There are different types of Mee Siam, Chinese (Nonya), Malay and Indian. The Indian Mee Siam is less sour and some contains coconut or evaporated milk.

Chi Sao has finished the Mee Siam while I was taking photos of the Indian Rojak.<br />I had a drop of the gravy and not a strand of beehoon (vermicelli) to taste, so I better eat something first. Are you eyeing on my soup?

Chi Sao has finished the Mee Siam while I was taking photos of the Indian Rojak.
I had a drop of the gravy and not a strand of beehoon (vermicelli) to taste, so I better eat something first.
Are you eyeing on my soup?

Kambing is the Malay word for “goat” and Sop for "soup". Sop Kambing is a rich soupy stew made of mutton simmered for hours and flavoured with spices such as coriander, fennel, cumin, star anise and cinnamon.

Kambing is the Malay word for “goat” and Sop for “soup”. Sop Kambing is a rich soupy stew made of mutton simmered for hours and flavoured with spices such as coriander, fennel, cumin, star anise and cinnamon.

The mutton is taken off the bone and cut into bite-sized pieces. It is then marinated in curry powder before it is cooked. The greenish-yellow hue of the broth comes from the spices used while the meat intensifies the broth with a unique sweetness. The soup is served hot, usually topped with chopped coriander leaves and crispy shallots. This soupy stew is often eaten with crusty French loaf or toasted bread. This stall did not serve it with coriander leaves. I supposed it is to save cost.

The mutton is taken off the bone and cut into bite-sized pieces. It is then marinated in curry powder before it is cooked. The greenish-yellow hue of the broth comes from the spices used while the meat intensifies the broth with a unique sweetness. The soup is served hot, usually topped with chopped coriander leaves and crispy shallots. This soupy stew is often eaten with crusty French loaf or toasted bread.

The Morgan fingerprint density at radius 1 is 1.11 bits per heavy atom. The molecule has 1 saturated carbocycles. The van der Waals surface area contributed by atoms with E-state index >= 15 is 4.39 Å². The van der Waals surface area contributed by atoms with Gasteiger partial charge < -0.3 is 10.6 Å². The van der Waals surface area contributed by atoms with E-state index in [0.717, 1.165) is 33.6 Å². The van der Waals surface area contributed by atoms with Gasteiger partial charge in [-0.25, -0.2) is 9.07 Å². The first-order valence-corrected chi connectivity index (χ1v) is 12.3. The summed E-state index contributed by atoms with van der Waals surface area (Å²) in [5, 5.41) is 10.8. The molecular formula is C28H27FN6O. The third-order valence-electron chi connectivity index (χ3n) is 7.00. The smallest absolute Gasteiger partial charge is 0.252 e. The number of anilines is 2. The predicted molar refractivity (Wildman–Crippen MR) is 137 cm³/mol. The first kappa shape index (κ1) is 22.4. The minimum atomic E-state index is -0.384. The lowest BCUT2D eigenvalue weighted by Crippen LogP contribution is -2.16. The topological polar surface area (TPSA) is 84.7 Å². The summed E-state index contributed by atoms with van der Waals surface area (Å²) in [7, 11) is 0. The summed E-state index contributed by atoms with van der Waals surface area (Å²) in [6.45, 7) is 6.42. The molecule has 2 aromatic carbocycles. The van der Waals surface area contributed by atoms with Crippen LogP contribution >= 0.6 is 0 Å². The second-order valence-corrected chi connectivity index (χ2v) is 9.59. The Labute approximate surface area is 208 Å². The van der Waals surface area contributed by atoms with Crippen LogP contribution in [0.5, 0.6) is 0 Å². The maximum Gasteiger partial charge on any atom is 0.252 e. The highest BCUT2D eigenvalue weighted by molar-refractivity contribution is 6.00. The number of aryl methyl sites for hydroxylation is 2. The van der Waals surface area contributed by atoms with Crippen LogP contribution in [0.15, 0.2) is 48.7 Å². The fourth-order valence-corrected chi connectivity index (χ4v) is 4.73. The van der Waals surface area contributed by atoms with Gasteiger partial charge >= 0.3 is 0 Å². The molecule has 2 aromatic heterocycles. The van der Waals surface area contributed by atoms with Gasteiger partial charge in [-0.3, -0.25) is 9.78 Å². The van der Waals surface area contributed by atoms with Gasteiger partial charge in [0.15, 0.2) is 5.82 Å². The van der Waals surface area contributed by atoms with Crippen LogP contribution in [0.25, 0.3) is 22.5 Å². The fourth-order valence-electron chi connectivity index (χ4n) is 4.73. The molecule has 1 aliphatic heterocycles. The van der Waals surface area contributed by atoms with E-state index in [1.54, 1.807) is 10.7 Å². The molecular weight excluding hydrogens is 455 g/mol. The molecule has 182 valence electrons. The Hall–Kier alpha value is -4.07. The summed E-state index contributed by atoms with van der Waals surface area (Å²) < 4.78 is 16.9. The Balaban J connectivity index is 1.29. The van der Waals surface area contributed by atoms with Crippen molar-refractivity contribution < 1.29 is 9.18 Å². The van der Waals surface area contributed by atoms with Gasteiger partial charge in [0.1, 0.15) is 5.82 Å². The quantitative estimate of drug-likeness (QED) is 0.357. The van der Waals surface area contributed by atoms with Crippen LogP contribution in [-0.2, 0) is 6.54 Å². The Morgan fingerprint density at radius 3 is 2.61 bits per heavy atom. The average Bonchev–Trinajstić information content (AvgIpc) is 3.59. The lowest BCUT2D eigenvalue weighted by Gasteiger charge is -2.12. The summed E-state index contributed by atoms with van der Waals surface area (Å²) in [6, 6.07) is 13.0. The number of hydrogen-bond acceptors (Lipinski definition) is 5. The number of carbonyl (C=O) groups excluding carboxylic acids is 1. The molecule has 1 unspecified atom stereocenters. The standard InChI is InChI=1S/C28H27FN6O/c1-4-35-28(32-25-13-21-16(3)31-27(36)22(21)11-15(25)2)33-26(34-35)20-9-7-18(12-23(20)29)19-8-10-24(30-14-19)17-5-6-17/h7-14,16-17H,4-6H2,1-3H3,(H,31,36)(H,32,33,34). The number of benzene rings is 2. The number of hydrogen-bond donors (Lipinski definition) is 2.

This stall did not serve it with coriander leaves. I supposed it is to save cost.

Indian Mee Goreng. Indian style of fried noodles usually has minced mutton and served with a side of cucumbers.

Indian Mee Goreng.
Indian style of fried noodles usually has minced mutton and served with a side of cucumbers.

The Mee Goreng was Chan’s lunch, I think but it didn’t matter who’s because whoever had it, you didn’t share with me 😦

There’s some difference in the Indian Mee Goreng and Chinese style. I don’t know how fry noodles the Indian way but you may want to give My Mee Goreng Recipe a try. Use stir-frying method in Chinese wok or flat bottom pan if you haven’t got the ActiFry machine. Substitute the meat with seafood like prawns and squid if you like, and oh yes, add mustard greens 😀

I love street food cuisine! Do you?

I love street food cuisine!
Do you?

Siraj Famous Waterloo Street Indian Rojak

Siraj
Famous Waterloo Street Indian Rojak

Siraj
Unit 01-120
Albert Complex Food Centre
270 Queen Street,
Singapore 180270.

Happy eating 😀

After we had finished eating, I saw Chan taking pictures of a black street cat. She looked heavily pregnant. You may not know but I am not too keen on cats. I am afraid of stray cats especially because I was nearly attacked by one that wanted food when dining al fresco one night. But the cats here seemed fat and lazy, so I decided to try my hand at it too. Here’s my first pictures on cats. I have even titled them. Hope you like it 😀

Chan and Jordan (squatting). When I saw Jordan going so closely to the cat and nothing happened, no scratching or meowing, I decided to give it a try.

Chan and Jordan (squatting).
When I saw Jordan going so closely to the cat and nothing happened, no scratching or meowing, I decided to give it a try.

Self Pampering.

Self Pampering.

Street Fighter!

Street Fighter!

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Comments
6 Responses to “Indian Street Food – SiraJ”
  1. Lignum Draco says:

    Another post from a few days ago that didn’t appear in my viewer. 😦

  2. I think i love the sop kambing, especially the shank of the kambing….
    tons of gellatine!
    makes me felling younger right after eating that…hehehe

  3. Yvonne says:

    The mee siam sucks! I won’t recommend it to anyone.